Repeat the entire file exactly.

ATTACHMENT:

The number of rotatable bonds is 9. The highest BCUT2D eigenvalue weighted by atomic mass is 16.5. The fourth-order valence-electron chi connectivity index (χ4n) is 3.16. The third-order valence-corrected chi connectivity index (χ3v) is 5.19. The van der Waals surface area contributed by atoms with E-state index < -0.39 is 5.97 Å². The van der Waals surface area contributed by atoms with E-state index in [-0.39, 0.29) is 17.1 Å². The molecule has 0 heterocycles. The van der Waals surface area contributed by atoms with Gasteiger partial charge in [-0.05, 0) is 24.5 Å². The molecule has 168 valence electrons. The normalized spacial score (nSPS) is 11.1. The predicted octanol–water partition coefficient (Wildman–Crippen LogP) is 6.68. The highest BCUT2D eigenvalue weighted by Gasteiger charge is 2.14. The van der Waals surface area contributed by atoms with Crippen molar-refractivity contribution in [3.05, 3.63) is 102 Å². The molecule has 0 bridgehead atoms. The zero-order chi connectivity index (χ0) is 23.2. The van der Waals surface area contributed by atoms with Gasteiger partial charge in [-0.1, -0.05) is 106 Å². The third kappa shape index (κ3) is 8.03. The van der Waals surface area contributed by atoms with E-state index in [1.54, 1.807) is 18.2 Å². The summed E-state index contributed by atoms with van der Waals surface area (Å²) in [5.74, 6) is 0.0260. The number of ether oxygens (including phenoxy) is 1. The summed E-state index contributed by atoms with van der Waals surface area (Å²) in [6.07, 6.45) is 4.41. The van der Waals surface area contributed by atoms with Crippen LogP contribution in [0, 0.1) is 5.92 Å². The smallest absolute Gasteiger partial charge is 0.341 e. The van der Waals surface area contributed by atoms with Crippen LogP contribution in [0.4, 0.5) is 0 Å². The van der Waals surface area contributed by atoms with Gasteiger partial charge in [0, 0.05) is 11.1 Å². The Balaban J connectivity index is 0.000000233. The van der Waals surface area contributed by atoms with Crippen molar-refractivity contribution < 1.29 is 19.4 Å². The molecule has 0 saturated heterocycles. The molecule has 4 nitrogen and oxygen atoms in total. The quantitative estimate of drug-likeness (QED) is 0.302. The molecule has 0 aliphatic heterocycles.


The number of rotatable bonds is 9. The highest BCUT2D eigenvalue weighted by atomic mass is 16.5. The fourth-order valence-electron chi connectivity index (χ4n) is 3.16. The third-order valence-corrected chi connectivity index (χ3v) is 5.19. The van der Waals surface area contributed by atoms with E-state index < -0.39 is 5.97 Å². The van der Waals surface area contributed by atoms with E-state index in [-0.39, 0.29) is 17.1 Å². The molecule has 0 heterocycles. The van der Waals surface area contributed by atoms with Gasteiger partial charge in [-0.05, 0) is 24.5 Å². The molecule has 168 valence electrons. The normalized spacial score (nSPS) is 11.1. The predicted octanol–water partition coefficient (Wildman–Crippen LogP) is 6.68. The highest BCUT2D eigenvalue weighted by Gasteiger charge is 2.14. The van der Waals surface area contributed by atoms with Crippen molar-refractivity contribution in [3.05, 3.63) is 102 Å². The molecule has 0 bridgehead atoms. The zero-order chi connectivity index (χ0) is 23.2. The van der Waals surface area contributed by atoms with Gasteiger partial charge in [-0.1, -0.05) is 106 Å². The third kappa shape index (κ3) is 8.03. The van der Waals surface area contributed by atoms with E-state index in [1.54, 1.807) is 18.2 Å². The summed E-state index contributed by atoms with van der Waals surface area (Å²) in [5.74, 6) is 0.0260. The number of ether oxygens (including phenoxy) is 1. The summed E-state index contributed by atoms with van der Waals surface area (Å²) in [6.07, 6.45) is 4.41. The van der Waals surface area contributed by atoms with Crippen LogP contribution in [0, 0.1) is 5.92 Å². The smallest absolute Gasteiger partial charge is 0.341 e. The van der Waals surface area contributed by atoms with Crippen LogP contribution in [0.4, 0.5) is 0 Å². The van der Waals surface area contributed by atoms with Gasteiger partial charge in [0, 0.05) is 11.1 Å². The Balaban J connectivity index is 0.000000233. The van der Waals surface area contributed by atoms with Crippen molar-refractivity contribution < 1.29 is 19.4 Å². The molecule has 0 saturated heterocycles. The molecule has 4 nitrogen and oxygen atoms in total. The quantitative estimate of drug-likeness (QED) is 0.302. The molecule has 0 aliphatic heterocycles.